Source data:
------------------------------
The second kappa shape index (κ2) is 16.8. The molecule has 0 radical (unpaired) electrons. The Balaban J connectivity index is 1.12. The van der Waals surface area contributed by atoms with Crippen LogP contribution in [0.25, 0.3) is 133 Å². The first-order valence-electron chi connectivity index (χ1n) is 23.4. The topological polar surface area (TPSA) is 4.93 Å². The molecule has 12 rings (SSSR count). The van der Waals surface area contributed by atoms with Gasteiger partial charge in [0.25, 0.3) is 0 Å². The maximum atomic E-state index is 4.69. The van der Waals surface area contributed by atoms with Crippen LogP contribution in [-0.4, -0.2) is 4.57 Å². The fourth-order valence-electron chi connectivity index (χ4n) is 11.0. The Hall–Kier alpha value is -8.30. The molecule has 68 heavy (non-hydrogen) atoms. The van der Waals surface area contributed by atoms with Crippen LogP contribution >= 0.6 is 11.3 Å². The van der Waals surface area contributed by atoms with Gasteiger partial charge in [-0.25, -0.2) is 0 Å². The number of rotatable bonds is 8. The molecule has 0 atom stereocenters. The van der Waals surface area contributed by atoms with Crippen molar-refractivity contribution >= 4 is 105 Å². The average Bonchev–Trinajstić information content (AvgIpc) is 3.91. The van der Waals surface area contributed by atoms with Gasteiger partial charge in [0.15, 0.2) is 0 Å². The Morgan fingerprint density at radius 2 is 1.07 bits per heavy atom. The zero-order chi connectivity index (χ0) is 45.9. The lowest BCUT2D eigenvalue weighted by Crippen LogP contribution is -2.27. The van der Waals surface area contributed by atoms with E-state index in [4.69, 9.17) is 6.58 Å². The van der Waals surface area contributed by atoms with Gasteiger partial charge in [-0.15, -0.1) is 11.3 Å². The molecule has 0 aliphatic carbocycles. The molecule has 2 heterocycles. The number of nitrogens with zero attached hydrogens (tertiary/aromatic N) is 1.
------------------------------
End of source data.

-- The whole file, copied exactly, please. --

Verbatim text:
The second kappa shape index (κ2) is 16.8. The molecule has 0 radical (unpaired) electrons. The Balaban J connectivity index is 1.12. The van der Waals surface area contributed by atoms with Crippen LogP contribution in [0.25, 0.3) is 133 Å². The first-order valence-electron chi connectivity index (χ1n) is 23.4. The topological polar surface area (TPSA) is 4.93 Å². The molecule has 12 rings (SSSR count). The van der Waals surface area contributed by atoms with Gasteiger partial charge in [0.25, 0.3) is 0 Å². The maximum atomic E-state index is 4.69. The van der Waals surface area contributed by atoms with Crippen LogP contribution in [-0.4, -0.2) is 4.57 Å². The fourth-order valence-electron chi connectivity index (χ4n) is 11.0. The Hall–Kier alpha value is -8.30. The molecule has 68 heavy (non-hydrogen) atoms. The van der Waals surface area contributed by atoms with Crippen LogP contribution >= 0.6 is 11.3 Å². The van der Waals surface area contributed by atoms with Gasteiger partial charge in [-0.25, -0.2) is 0 Å². The number of rotatable bonds is 8. The molecule has 0 atom stereocenters. The van der Waals surface area contributed by atoms with Crippen molar-refractivity contribution >= 4 is 105 Å². The average Bonchev–Trinajstić information content (AvgIpc) is 3.91. The van der Waals surface area contributed by atoms with Gasteiger partial charge in [0.15, 0.2) is 0 Å². The Morgan fingerprint density at radius 2 is 1.07 bits per heavy atom. The zero-order chi connectivity index (χ0) is 45.9. The lowest BCUT2D eigenvalue weighted by Crippen LogP contribution is -2.27. The van der Waals surface area contributed by atoms with E-state index in [4.69, 9.17) is 6.58 Å². The van der Waals surface area contributed by atoms with Gasteiger partial charge in [-0.15, -0.1) is 11.3 Å². The molecule has 0 aliphatic carbocycles. The molecule has 2 heterocycles. The number of nitrogens with zero attached hydrogens (tertiary/aromatic N) is 1.